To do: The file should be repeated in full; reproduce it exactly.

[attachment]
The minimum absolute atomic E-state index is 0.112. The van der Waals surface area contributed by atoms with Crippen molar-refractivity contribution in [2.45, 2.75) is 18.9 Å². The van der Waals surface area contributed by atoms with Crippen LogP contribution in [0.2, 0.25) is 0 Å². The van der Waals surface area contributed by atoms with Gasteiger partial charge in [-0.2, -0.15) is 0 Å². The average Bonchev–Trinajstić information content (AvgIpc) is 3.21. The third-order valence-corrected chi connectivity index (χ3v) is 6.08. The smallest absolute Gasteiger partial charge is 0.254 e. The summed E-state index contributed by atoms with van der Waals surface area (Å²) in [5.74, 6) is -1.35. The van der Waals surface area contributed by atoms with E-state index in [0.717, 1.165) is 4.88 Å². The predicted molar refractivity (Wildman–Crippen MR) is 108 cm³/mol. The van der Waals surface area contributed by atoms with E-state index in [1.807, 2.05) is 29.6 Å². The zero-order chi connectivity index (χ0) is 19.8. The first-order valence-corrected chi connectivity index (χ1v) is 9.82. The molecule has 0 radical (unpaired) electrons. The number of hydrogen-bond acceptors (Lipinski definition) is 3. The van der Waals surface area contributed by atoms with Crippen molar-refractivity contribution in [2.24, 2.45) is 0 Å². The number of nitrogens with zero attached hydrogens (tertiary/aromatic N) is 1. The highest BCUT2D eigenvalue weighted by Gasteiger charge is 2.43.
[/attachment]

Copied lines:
The minimum absolute atomic E-state index is 0.112. The van der Waals surface area contributed by atoms with Crippen molar-refractivity contribution in [2.45, 2.75) is 18.9 Å². The van der Waals surface area contributed by atoms with Crippen LogP contribution in [0.2, 0.25) is 0 Å². The van der Waals surface area contributed by atoms with Gasteiger partial charge in [-0.2, -0.15) is 0 Å². The average Bonchev–Trinajstić information content (AvgIpc) is 3.21. The third-order valence-corrected chi connectivity index (χ3v) is 6.08. The smallest absolute Gasteiger partial charge is 0.254 e. The summed E-state index contributed by atoms with van der Waals surface area (Å²) in [5.74, 6) is -1.35. The van der Waals surface area contributed by atoms with E-state index in [0.717, 1.165) is 4.88 Å². The predicted molar refractivity (Wildman–Crippen MR) is 108 cm³/mol. The van der Waals surface area contributed by atoms with E-state index in [1.807, 2.05) is 29.6 Å². The zero-order chi connectivity index (χ0) is 19.8. The first-order valence-corrected chi connectivity index (χ1v) is 9.82. The molecule has 0 radical (unpaired) electrons. The number of hydrogen-bond acceptors (Lipinski definition) is 3. The van der Waals surface area contributed by atoms with Crippen molar-refractivity contribution in [2.24, 2.45) is 0 Å². The number of nitrogens with zero attached hydrogens (tertiary/aromatic N) is 1. The highest BCUT2D eigenvalue weighted by Gasteiger charge is 2.43.